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Fruit Farming: Practical and Scientific for Commercial Fruit Growers and Others

Nature volume 110, page 601 (04 November 1922) | Download Citation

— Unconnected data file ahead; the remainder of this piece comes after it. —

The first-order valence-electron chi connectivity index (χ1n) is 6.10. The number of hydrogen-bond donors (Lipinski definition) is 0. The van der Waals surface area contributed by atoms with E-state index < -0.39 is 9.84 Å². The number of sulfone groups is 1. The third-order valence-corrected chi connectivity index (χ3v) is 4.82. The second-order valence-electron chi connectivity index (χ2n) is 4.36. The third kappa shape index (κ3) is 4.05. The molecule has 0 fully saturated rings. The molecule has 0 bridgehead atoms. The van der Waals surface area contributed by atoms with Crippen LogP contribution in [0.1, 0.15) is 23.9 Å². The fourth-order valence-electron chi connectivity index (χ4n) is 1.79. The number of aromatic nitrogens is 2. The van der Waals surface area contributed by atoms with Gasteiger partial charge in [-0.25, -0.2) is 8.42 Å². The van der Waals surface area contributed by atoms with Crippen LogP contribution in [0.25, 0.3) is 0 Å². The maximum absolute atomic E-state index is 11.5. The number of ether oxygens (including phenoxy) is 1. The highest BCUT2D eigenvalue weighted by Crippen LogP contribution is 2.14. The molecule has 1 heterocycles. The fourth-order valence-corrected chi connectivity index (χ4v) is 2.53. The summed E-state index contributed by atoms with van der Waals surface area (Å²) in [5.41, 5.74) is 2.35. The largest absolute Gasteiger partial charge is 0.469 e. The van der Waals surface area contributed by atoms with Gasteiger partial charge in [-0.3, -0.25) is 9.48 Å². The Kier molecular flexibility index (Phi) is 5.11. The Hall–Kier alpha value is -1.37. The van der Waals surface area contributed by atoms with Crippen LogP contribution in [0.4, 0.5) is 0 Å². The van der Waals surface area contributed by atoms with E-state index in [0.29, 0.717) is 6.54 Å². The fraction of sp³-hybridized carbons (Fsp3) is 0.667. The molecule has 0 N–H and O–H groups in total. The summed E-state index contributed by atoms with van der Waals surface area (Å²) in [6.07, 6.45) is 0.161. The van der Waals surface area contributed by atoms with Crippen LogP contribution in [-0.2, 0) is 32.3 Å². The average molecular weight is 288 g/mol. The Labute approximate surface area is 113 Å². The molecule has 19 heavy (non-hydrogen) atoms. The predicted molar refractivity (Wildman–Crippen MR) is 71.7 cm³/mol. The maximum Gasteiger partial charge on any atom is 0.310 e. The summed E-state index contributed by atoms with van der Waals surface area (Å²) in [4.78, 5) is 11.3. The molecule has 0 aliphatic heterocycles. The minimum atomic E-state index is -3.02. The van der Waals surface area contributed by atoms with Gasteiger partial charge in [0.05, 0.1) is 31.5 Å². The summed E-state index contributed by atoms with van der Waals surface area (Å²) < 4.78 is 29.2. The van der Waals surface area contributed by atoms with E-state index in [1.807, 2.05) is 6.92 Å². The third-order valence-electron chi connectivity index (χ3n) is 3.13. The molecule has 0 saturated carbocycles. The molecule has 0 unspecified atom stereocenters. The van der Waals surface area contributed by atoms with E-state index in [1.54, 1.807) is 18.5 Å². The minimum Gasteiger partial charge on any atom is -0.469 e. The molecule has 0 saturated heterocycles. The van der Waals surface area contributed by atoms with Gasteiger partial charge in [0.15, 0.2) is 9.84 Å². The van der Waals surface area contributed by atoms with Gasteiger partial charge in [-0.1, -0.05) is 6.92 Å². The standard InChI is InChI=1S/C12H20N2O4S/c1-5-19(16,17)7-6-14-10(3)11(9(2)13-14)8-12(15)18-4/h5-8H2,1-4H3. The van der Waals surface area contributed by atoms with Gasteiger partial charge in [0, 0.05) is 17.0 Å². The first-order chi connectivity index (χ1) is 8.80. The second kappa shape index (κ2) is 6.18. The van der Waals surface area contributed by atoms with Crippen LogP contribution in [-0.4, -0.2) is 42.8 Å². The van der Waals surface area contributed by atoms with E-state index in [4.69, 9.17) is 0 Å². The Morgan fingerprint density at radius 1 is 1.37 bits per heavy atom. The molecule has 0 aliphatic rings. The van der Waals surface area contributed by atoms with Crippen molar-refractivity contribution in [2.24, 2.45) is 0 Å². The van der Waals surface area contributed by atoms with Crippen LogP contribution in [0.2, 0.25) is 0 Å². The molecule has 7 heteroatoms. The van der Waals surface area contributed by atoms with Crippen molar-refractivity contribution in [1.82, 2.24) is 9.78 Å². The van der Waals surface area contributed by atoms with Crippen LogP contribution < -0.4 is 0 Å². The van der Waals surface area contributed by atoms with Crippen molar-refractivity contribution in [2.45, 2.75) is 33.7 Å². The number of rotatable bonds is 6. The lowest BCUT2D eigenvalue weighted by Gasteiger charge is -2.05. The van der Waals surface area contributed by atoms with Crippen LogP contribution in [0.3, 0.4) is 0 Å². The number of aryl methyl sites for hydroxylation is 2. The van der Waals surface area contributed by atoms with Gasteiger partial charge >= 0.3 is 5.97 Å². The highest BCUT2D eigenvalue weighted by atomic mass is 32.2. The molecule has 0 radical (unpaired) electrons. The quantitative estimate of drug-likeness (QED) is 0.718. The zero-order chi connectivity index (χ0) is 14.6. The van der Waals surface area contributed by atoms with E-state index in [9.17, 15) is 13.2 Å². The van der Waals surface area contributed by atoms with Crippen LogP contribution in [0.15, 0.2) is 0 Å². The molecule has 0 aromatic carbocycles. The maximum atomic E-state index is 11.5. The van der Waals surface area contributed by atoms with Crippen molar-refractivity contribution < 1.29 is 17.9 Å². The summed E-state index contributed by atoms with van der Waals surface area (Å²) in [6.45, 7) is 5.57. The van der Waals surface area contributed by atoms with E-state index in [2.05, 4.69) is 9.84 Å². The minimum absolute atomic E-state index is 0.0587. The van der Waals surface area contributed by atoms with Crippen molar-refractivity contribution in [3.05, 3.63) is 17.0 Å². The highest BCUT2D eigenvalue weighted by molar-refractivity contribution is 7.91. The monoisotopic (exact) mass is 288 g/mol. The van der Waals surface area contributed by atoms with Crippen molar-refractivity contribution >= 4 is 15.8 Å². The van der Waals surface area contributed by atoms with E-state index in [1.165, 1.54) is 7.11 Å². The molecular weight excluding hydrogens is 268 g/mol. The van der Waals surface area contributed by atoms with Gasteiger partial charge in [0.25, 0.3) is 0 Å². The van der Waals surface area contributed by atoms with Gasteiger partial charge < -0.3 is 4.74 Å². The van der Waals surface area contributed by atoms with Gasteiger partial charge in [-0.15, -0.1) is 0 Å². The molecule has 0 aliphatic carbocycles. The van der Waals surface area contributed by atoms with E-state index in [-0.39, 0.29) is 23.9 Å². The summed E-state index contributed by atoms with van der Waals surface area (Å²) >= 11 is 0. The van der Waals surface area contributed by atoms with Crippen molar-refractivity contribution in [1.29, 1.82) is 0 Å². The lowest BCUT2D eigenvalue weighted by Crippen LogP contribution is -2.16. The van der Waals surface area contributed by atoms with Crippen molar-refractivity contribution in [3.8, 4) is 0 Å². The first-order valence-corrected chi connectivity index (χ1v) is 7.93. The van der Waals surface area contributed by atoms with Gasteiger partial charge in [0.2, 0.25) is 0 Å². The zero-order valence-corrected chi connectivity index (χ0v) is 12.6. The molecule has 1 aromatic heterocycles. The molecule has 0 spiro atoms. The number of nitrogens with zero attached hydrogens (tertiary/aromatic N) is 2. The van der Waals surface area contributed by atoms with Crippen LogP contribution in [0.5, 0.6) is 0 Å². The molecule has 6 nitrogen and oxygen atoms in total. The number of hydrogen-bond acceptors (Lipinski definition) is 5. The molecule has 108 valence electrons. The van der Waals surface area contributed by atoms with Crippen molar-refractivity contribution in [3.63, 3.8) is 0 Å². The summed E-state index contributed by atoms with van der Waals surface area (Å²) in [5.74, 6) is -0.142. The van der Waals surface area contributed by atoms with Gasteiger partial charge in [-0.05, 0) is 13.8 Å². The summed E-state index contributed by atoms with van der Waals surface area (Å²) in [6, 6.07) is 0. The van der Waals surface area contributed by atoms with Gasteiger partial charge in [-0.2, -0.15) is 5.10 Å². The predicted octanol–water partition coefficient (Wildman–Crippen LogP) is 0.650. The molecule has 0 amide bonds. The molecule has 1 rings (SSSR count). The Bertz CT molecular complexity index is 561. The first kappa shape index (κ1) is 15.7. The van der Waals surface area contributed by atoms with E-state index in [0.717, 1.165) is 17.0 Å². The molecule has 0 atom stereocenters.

WITHIN the limits of two hundred pages Mr. Hooper has aimed at the production of a text-book of fruit farming under English conditions. After a brief introductory section on the training of the prospective grower, he deals in succession with the capital required, the selection of suitable land, the law in relation to fruit farms and market gardens, the laying-out of plantations and orchards, and the cultural details and costings of the more important hardy fruits of this country. The later chapters are concerned largely with the more scientific aspects of the subject, such matters as soils, manuring, insect and fungoid pests, and spraying and other forms of disease-control in turn receiving attention. Also included are brief histories of many of the well-known varieties of apples, pears, plums, and cherries. The numerous interesting and economically important problems relating to pollination and fertilisation and the setting of fruit are briefly considered and the author is able here to provide data from his own investigations. The volume is completed by several sections dealing with special points of a purely commercial character, as, for example, the marketing of fruit and book-keeping.

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